The U.S. men's national team was on the brink of disaster Wednesday night in Honduras. Trailing 1-0 at halftime after being absolutely dominated by their opponents, the Americans needed to find something. What unfolded over the next 45 minutes may have changed the team's fortunes in World Cup qualifying and, in turn, saved manager Gregg Berhalter's job.
The USMNT entered the Honduras match following two wildly disappointing matches. A lifeless 0-0 draw in El Salvador and a 1-1 result against Canada in Nashville. Before qualifying began, many had penciled those in as two contests as wins. After all, El Salvador is the weakest CONCACAF team left in qualifying and the U.S. should always beat Canada on American soil. Instead, with two lackluster performances the Americans had two points of a possible six as they went back on the road.
Wednesday night's first half was more of the same from Berhalter's squad. There was no coherent flow to the offense and the defense found itself out of position regularly. It was abysmal soccer. If the U.S. hadn't escaped with at least a draw, Berhalter might have been finished. Instead, he made astute substitutions, changed tactics, and the Americans came to life, bagging four goals in a wild second half and flying home with a 4-1 win.
The adjustments were simple. He subbed in Sebastian Lletget, Antonee Robinson and Brenden Aaronson for the perpetually lost John Brooks, youngster George Bello and the ineffective Josh Sargent. The squad immediately perked up. There was more room to move. Robinson attacked relentlessly up the left wing, Lletget's passing helped open the middle of the field and Aaronson's pace put pressure on the Honduran defense.
Perhaps most importantly, 18-year-old Ricardo Pepi was essentially used as the lone striker with Sargent out and he had room to operate. In his first appearance with the senior national team, he started changing the match almost immediately. Pepi scored his first international goal and assisted on two others. Meanwhile, the subs were brilliant. Robinson, Aaronson and Lletget all scored, while later sub DeAndre Yedlin assisted on Pepi's goal with an excellent cross.
While Berhalter should be lauded for pulling the right strings and snatching victory from the jaws of defeat, it's worth asking why his tactics have been so ineffective for the majority of qualifying. Why didn't he make the same kinds of tactical changes during what was essentially a stalemate against El Salvador? Why did he wait until the 83rd minute to make his first non-injury substitution when things went poorly against Canada?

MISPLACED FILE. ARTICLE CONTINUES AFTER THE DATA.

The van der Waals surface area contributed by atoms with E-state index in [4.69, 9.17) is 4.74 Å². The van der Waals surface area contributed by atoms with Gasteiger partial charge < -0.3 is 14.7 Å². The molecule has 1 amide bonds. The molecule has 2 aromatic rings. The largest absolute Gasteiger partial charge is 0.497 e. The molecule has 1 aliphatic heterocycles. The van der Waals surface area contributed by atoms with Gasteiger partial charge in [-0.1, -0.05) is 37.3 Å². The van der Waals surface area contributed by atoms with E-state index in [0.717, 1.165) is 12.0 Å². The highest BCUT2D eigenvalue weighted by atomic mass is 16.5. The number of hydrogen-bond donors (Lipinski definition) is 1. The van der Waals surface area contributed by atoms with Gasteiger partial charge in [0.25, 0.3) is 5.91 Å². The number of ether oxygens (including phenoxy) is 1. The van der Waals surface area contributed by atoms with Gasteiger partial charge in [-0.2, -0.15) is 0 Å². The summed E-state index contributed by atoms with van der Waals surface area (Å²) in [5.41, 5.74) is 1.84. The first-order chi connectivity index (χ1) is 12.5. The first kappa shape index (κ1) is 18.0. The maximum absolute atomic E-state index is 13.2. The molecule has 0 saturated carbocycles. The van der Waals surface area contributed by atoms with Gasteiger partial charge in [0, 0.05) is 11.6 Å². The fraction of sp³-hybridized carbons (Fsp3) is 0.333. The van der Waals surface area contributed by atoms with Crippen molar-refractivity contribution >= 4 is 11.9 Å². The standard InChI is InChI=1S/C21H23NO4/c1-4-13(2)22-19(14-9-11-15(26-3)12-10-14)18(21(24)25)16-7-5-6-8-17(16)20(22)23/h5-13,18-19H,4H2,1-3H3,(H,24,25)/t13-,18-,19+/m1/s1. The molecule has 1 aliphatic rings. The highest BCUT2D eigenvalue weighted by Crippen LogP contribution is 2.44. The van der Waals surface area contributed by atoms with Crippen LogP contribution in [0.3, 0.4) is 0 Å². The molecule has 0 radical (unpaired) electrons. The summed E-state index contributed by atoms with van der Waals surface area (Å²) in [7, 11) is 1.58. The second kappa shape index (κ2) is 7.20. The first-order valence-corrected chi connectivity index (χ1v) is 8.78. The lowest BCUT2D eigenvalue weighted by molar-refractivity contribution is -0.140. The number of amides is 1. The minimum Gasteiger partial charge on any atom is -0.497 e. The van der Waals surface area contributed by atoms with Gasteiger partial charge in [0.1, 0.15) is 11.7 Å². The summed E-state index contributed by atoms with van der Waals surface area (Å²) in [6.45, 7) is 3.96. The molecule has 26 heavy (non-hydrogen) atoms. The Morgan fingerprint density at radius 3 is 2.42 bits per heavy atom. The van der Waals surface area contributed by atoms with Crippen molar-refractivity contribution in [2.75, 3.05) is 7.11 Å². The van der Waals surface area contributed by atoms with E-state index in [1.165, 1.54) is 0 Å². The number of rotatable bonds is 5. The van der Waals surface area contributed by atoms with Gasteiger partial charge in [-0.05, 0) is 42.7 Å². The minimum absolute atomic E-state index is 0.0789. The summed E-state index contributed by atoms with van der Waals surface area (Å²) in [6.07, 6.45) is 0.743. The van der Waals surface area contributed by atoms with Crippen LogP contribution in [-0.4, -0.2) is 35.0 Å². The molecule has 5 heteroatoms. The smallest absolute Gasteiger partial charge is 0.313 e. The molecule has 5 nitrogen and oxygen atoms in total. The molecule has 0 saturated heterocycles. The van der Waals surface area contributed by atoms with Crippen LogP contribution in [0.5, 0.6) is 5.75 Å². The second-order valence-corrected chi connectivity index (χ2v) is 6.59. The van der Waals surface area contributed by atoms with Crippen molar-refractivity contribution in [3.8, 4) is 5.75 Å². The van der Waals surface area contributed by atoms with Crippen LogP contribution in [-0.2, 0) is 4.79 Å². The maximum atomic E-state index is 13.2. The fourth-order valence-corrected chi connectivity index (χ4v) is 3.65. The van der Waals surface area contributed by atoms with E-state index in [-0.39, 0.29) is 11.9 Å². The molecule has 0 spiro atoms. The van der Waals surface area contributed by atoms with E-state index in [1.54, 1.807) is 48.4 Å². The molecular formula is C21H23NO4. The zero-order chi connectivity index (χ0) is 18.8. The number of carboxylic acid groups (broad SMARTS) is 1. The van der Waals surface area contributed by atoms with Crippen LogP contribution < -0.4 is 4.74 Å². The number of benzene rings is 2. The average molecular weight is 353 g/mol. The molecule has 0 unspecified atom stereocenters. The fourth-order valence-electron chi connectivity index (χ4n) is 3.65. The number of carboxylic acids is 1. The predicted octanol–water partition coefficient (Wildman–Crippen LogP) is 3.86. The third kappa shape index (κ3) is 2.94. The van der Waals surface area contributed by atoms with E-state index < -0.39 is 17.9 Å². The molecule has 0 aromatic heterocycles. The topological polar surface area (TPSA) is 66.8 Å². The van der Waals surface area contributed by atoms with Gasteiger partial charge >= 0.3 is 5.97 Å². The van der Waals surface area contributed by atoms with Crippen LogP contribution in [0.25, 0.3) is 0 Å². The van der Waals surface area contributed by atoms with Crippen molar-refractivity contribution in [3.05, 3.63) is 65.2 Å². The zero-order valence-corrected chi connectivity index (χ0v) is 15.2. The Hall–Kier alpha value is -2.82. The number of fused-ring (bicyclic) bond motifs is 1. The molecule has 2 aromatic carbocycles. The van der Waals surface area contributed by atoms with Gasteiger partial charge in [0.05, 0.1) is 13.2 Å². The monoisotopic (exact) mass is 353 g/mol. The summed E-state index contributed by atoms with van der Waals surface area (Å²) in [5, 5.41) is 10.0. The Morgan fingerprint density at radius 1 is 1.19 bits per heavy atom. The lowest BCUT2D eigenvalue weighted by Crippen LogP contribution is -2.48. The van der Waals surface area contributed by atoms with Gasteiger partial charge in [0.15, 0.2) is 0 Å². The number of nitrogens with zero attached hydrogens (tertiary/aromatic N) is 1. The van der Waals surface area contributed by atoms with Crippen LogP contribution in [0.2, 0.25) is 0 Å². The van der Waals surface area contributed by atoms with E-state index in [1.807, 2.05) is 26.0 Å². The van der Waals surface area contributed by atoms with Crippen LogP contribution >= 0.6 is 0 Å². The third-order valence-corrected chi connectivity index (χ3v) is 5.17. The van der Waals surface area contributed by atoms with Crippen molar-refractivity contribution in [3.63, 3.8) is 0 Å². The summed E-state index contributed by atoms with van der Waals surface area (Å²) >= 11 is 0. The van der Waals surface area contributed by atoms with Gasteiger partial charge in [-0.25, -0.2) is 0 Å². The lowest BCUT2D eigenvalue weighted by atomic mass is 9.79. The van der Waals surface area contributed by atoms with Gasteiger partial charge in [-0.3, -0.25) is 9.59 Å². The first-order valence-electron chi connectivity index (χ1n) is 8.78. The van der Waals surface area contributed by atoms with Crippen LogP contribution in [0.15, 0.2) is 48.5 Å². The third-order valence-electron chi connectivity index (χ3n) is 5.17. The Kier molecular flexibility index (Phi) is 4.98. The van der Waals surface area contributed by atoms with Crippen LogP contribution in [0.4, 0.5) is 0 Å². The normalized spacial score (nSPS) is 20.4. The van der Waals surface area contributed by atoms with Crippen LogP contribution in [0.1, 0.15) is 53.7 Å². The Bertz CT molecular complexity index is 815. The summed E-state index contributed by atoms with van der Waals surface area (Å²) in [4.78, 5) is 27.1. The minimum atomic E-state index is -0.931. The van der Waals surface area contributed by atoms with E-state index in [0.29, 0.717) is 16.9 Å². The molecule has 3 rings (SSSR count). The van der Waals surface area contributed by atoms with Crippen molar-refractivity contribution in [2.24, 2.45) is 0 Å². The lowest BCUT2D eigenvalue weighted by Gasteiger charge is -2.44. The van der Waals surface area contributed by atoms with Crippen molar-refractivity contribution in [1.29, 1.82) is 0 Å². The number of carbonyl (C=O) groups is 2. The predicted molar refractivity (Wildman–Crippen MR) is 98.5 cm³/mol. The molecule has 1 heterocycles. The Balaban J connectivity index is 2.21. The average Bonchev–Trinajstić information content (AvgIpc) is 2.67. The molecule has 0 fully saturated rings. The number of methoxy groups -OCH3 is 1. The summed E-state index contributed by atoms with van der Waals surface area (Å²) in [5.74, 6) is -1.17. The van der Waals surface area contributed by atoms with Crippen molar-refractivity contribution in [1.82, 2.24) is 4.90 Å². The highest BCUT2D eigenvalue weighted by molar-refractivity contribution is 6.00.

Yes, Berhalter has earned a reprieve, but no one should feel comfortable. He likely bought himself time by winning two trophies over the summer, as the U.S. won the Nations League and Gold Cup titles. Everyone was feeling great about the program and the depth of talent available following those wins. Then El Salvador and Canada happened and it felt like the Americans were back at square one.
These qualifiers have shown what can happen when the U.S. doesn't have all its talent on the field at once. Weston McKennie missed two matches after COVID protocol violations, Gio Reyna missed two with a hamstring injury, Sergiño Dest missed the Honduras match after picking up an ankle injury against Canada, and Christian Pulisic was out of the El Salvador match while recovering from COVID. The country's four best players didn't take the field together once in this window and everything nearly fell apart.
It's hard to win without your best talent on the field, but Berhalter's inability to coax more out of the other players, or score tactical victories when his team isn't at its best is seriously concerning.
Berhalter will get another chance to prove himself soon. Three matches in six days await in early October and the U.S. will need to be ready. They open the qualifying round hosting Jamaica, then travel to Panama before hosting Costa Rica in Columbus. The U.S. currently tied for second in the Octagonal with Canada and trails first-place Mexico. There's ground to make up to make this feel like a sure bet.
The U.S. and Berhalter narrowly avoided disaster in Honduras. Now it's time to figure this out and fully turn things around.